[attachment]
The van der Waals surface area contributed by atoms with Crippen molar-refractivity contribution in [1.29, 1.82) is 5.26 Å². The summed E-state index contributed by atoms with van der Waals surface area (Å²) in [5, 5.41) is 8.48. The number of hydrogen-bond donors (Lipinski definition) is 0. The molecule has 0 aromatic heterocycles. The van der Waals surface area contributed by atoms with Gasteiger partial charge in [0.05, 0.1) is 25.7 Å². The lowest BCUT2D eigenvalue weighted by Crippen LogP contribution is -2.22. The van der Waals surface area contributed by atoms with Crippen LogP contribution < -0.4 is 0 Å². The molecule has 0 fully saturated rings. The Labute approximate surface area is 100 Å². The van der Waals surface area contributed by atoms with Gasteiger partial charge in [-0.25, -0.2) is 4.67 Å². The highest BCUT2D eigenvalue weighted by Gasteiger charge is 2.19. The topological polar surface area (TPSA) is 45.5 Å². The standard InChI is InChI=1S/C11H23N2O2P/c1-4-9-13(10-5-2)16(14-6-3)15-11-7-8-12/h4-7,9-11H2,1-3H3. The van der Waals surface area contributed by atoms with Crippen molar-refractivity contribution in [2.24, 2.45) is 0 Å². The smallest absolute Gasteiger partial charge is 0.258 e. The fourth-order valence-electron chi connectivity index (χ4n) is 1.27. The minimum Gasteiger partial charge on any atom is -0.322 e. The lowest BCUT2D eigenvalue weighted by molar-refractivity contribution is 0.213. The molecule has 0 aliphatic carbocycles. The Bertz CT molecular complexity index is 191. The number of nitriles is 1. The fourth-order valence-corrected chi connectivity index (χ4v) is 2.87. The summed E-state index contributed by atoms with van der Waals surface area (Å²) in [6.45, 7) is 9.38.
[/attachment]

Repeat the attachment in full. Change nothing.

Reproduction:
The van der Waals surface area contributed by atoms with Crippen molar-refractivity contribution in [1.29, 1.82) is 5.26 Å². The summed E-state index contributed by atoms with van der Waals surface area (Å²) in [5, 5.41) is 8.48. The number of hydrogen-bond donors (Lipinski definition) is 0. The molecule has 0 aromatic heterocycles. The van der Waals surface area contributed by atoms with Gasteiger partial charge in [0.05, 0.1) is 25.7 Å². The lowest BCUT2D eigenvalue weighted by Crippen LogP contribution is -2.22. The van der Waals surface area contributed by atoms with Crippen LogP contribution < -0.4 is 0 Å². The molecule has 0 fully saturated rings. The Labute approximate surface area is 100 Å². The van der Waals surface area contributed by atoms with Gasteiger partial charge in [-0.25, -0.2) is 4.67 Å². The highest BCUT2D eigenvalue weighted by Gasteiger charge is 2.19. The topological polar surface area (TPSA) is 45.5 Å². The standard InChI is InChI=1S/C11H23N2O2P/c1-4-9-13(10-5-2)16(14-6-3)15-11-7-8-12/h4-7,9-11H2,1-3H3. The van der Waals surface area contributed by atoms with Crippen molar-refractivity contribution in [2.24, 2.45) is 0 Å². The smallest absolute Gasteiger partial charge is 0.258 e. The fourth-order valence-electron chi connectivity index (χ4n) is 1.27. The minimum Gasteiger partial charge on any atom is -0.322 e. The lowest BCUT2D eigenvalue weighted by molar-refractivity contribution is 0.213. The molecule has 0 aliphatic carbocycles. The Bertz CT molecular complexity index is 191. The number of nitriles is 1. The fourth-order valence-corrected chi connectivity index (χ4v) is 2.87. The summed E-state index contributed by atoms with van der Waals surface area (Å²) in [6.45, 7) is 9.38.